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Root Market & AttentionTrust: Bad Idea?

Having never had a blog before, I never had the chance to get some perspectives out in the market that I have been dying to get off my chest.  Here is one:

So when I first heard of Root Markets, I thought, “hmmm, so they are gathering behavioral data directly from consumers.  I should learn more about this because it is something unique and different in the market.”  That is true and I love people thinking out of the box, however that model is super-hard to make work.  Their proclaimed business model was that they would sell this data to advertisers for behaviorally targeted advertising campaigns, however that model requires relatively large populations to target to create efficiencies in advertising.  For example, let’s say that I wanted to spend $70,000 at $10 CPMs to target people that have visited TV-related web sites.  That’s 7 million impressions.  Assuming we run this for a week, pace it evenly and have some frequency cap like 3/24, you need 333,334 unique people that have exhibited that behavior.

And that assumes that we see all 333,334 people 3 times every day for a week.  Here, network reach comes into play, but even if your network was the entire Internet, that probably doesn’t work.  Best case, maybe you need 600,000 unique visitors that have exhibited the behavior you are looking for.  Realistically, you probably need 2 or 3 million?

Is it realistic to think that Root could collect, package, and sell that volume of behavioral data?  Especially when they imply that they will allow people to essentially opt-in to an advertisement?  So Root espoused that they would allow people to essentially be compensated for receiving messages.  Let’s use this example some more.  Maybe 30% of the $70,000 would be spent by Root to acquire inventory.  So the maximum amount left over for paying consumers would $50,000.  So if we say you need 2 million people in the targetable population, then each one could get an offer from the marketer of $0.025.  Holy micropayment!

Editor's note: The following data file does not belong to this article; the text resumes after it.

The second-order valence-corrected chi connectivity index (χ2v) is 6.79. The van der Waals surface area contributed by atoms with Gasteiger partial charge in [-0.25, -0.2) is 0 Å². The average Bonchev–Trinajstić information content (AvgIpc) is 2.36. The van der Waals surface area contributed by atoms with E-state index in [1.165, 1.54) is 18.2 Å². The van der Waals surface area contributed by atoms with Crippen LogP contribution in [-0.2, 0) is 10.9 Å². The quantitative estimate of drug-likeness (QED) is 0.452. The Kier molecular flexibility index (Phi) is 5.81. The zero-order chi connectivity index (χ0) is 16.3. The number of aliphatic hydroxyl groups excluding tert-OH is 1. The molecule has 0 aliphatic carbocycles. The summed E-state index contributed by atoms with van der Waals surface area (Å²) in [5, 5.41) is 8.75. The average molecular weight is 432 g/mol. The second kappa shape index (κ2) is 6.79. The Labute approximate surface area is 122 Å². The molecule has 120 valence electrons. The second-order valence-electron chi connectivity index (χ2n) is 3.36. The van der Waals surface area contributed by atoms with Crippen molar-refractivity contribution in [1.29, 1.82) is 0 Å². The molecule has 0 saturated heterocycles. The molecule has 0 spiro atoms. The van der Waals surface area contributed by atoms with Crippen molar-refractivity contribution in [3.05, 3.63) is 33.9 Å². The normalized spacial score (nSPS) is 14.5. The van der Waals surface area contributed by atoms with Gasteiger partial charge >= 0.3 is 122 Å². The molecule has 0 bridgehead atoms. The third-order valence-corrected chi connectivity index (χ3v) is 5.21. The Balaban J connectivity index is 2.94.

And that assumes that Root runs the business at no margin and gets inventory dirt cheap.  If they have to rev share with publishers, that could be cut in half.

Would this change if the behavior was more direct response?  Let’s run some quick numbers there: A mortgage lead (because Root was obsessed with mortgage arbitrage) might be worth $35.  If someone exhibits a behavior “correlated” with mortgage leads, maybe you have a CTR of 2% for ads you show them and then a conversion rate of 5%.  Once again, you have to buy the inventory, so lets carve out 30% for that.  Ok, now we do the math and see what we have: Each person that exhibited that behavior could get a big fat check for $0.0245.  Not as lucrative a business.  And frankly, there are probably much smaller populations of people “loving mortgages” then people “loving TV”, so the direct response opportunity has lower absolute dollar value.

So if you are an individual participating in Roots scheme and it takes off and millions of people sign up and advertisers are shooting them offers left and right, are these opportunities lucrative enough for people to take the time to review and accept them?  If you had 20 advertisers similar to the two examples offering you the chance to see their ads as you surfed the Internet (is it realistic for someone to opt into all of these offers or is there a saturation point where they can view no further ads?) and you reviewed and opted into each offer then you would have made a little less than $0.50.

Root, I love you for being different, but I am not smart enough to see how it works!  Of course, I think they subsequently switched directions and are no longer doing this.  But they got a TON of press for a few months.  Why didn’t anyone else do this math?  Why didn’t the business plan writers?

This post was insanely long.  I will do another one to talk about AttentionTrust and the more macro business challenge in a bit.

2 Responses to “Root Market & AttentionTrust: Bad Idea?”

  1. seth goldstein Says:

    I appreciate the careful analysis and want to help clarify some of your questions. Root Markets started out in a number of interesting directions that included both a mortgage lead exchange as well as a clickstream management service. Although there was a lot of speculation for how these two initiatives were connected, they never were. In the end, we decided to have Root Markets ( focus exclusively on the mortgage lead exchange, where it has established a strong position in the market. We spun off the clickstream/attention-related assets into a new entity called AttentionSoft which I am now running out here in SF. Feel free to ping me for more info. -seth

  2. Cogblog » Blog Archive » AttentionTrust and the Network Advertising Initiative Says:

    […] get on the bandwagon and manage and sell their own clickstreams.  The problem with this, as I pointed out earlier, is that aggregating all of that data one at a time from consumers is probably too inefficient.  […]